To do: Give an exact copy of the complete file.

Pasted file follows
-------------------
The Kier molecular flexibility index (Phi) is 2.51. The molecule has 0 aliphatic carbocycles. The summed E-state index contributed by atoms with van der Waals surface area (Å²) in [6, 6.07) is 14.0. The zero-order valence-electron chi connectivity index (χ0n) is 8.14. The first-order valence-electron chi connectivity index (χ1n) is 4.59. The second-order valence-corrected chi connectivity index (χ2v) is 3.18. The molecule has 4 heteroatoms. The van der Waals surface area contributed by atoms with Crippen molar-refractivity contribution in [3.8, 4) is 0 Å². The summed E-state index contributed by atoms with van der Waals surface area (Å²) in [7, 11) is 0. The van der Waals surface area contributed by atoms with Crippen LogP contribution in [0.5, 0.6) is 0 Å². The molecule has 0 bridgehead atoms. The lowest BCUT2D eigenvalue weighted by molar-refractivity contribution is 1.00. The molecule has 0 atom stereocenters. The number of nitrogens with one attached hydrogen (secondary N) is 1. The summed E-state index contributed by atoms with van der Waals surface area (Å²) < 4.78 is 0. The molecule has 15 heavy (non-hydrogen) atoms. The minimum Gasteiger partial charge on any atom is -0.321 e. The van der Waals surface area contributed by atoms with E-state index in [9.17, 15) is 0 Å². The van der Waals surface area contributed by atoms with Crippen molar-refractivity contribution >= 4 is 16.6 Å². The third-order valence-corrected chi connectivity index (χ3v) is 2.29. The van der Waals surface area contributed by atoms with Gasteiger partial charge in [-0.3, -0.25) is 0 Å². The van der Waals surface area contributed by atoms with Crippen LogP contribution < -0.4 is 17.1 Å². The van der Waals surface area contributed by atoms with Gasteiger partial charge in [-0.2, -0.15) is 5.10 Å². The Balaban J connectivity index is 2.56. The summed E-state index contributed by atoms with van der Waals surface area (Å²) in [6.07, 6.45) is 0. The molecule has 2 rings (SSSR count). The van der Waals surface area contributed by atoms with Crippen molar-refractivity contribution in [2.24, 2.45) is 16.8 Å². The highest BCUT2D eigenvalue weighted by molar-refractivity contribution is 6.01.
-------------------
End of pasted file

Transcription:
The Kier molecular flexibility index (Phi) is 2.51. The molecule has 0 aliphatic carbocycles. The summed E-state index contributed by atoms with van der Waals surface area (Å²) in [6, 6.07) is 14.0. The zero-order valence-electron chi connectivity index (χ0n) is 8.14. The first-order valence-electron chi connectivity index (χ1n) is 4.59. The second-order valence-corrected chi connectivity index (χ2v) is 3.18. The molecule has 4 heteroatoms. The van der Waals surface area contributed by atoms with Crippen molar-refractivity contribution in [3.8, 4) is 0 Å². The summed E-state index contributed by atoms with van der Waals surface area (Å²) in [7, 11) is 0. The van der Waals surface area contributed by atoms with Crippen LogP contribution in [0.5, 0.6) is 0 Å². The molecule has 0 bridgehead atoms. The lowest BCUT2D eigenvalue weighted by molar-refractivity contribution is 1.00. The molecule has 0 atom stereocenters. The number of nitrogens with one attached hydrogen (secondary N) is 1. The summed E-state index contributed by atoms with van der Waals surface area (Å²) < 4.78 is 0. The molecule has 15 heavy (non-hydrogen) atoms. The minimum Gasteiger partial charge on any atom is -0.321 e. The van der Waals surface area contributed by atoms with E-state index in [9.17, 15) is 0 Å². The van der Waals surface area contributed by atoms with Crippen molar-refractivity contribution >= 4 is 16.6 Å². The third-order valence-corrected chi connectivity index (χ3v) is 2.29. The van der Waals surface area contributed by atoms with Gasteiger partial charge in [-0.3, -0.25) is 0 Å². The van der Waals surface area contributed by atoms with Crippen LogP contribution < -0.4 is 17.1 Å². The van der Waals surface area contributed by atoms with Gasteiger partial charge in [-0.2, -0.15) is 5.10 Å². The Balaban J connectivity index is 2.56. The summed E-state index contributed by atoms with van der Waals surface area (Å²) in [6.07, 6.45) is 0. The molecule has 2 rings (SSSR count). The van der Waals surface area contributed by atoms with Crippen molar-refractivity contribution in [2.24, 2.45) is 16.8 Å². The highest BCUT2D eigenvalue weighted by molar-refractivity contribution is 6.01.